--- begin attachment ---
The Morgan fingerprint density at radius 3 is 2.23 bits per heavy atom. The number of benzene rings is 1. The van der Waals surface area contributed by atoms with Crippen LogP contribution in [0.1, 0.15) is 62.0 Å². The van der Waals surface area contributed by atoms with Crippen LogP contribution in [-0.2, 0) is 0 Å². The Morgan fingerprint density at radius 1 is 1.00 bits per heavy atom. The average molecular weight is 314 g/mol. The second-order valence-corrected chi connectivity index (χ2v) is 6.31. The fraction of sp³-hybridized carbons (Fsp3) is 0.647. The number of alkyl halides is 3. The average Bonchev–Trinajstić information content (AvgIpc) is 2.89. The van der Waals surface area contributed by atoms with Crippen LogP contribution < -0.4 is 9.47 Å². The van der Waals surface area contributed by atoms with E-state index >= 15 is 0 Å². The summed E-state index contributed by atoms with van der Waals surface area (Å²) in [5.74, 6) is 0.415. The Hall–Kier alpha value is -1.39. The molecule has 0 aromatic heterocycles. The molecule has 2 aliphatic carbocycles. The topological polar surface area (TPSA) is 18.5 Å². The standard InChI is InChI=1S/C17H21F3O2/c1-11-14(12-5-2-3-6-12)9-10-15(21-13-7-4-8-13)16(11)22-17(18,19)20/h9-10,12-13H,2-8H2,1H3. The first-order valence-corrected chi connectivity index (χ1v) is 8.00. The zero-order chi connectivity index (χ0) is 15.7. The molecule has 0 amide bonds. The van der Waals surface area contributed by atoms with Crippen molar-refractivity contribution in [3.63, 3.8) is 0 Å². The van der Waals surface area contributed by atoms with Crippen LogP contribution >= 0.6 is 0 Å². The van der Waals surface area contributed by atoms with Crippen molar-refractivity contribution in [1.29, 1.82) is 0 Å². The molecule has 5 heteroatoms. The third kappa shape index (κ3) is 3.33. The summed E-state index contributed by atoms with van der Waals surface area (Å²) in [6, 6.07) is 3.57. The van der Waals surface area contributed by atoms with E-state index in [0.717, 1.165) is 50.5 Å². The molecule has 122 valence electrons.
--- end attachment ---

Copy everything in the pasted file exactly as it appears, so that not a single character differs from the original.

The Morgan fingerprint density at radius 3 is 2.23 bits per heavy atom. The number of benzene rings is 1. The van der Waals surface area contributed by atoms with Crippen LogP contribution in [0.1, 0.15) is 62.0 Å². The van der Waals surface area contributed by atoms with Crippen LogP contribution in [-0.2, 0) is 0 Å². The Morgan fingerprint density at radius 1 is 1.00 bits per heavy atom. The average molecular weight is 314 g/mol. The second-order valence-corrected chi connectivity index (χ2v) is 6.31. The fraction of sp³-hybridized carbons (Fsp3) is 0.647. The number of alkyl halides is 3. The average Bonchev–Trinajstić information content (AvgIpc) is 2.89. The van der Waals surface area contributed by atoms with Crippen LogP contribution < -0.4 is 9.47 Å². The van der Waals surface area contributed by atoms with E-state index >= 15 is 0 Å². The summed E-state index contributed by atoms with van der Waals surface area (Å²) in [5.74, 6) is 0.415. The Hall–Kier alpha value is -1.39. The molecule has 0 aromatic heterocycles. The molecule has 2 aliphatic carbocycles. The topological polar surface area (TPSA) is 18.5 Å². The standard InChI is InChI=1S/C17H21F3O2/c1-11-14(12-5-2-3-6-12)9-10-15(21-13-7-4-8-13)16(11)22-17(18,19)20/h9-10,12-13H,2-8H2,1H3. The first-order valence-corrected chi connectivity index (χ1v) is 8.00. The zero-order chi connectivity index (χ0) is 15.7. The molecule has 0 amide bonds. The van der Waals surface area contributed by atoms with Crippen molar-refractivity contribution in [3.63, 3.8) is 0 Å². The van der Waals surface area contributed by atoms with Crippen LogP contribution >= 0.6 is 0 Å². The van der Waals surface area contributed by atoms with Crippen molar-refractivity contribution in [1.29, 1.82) is 0 Å². The molecule has 5 heteroatoms. The third kappa shape index (κ3) is 3.33. The summed E-state index contributed by atoms with van der Waals surface area (Å²) in [6, 6.07) is 3.57. The van der Waals surface area contributed by atoms with E-state index in [0.717, 1.165) is 50.5 Å². The molecule has 122 valence electrons.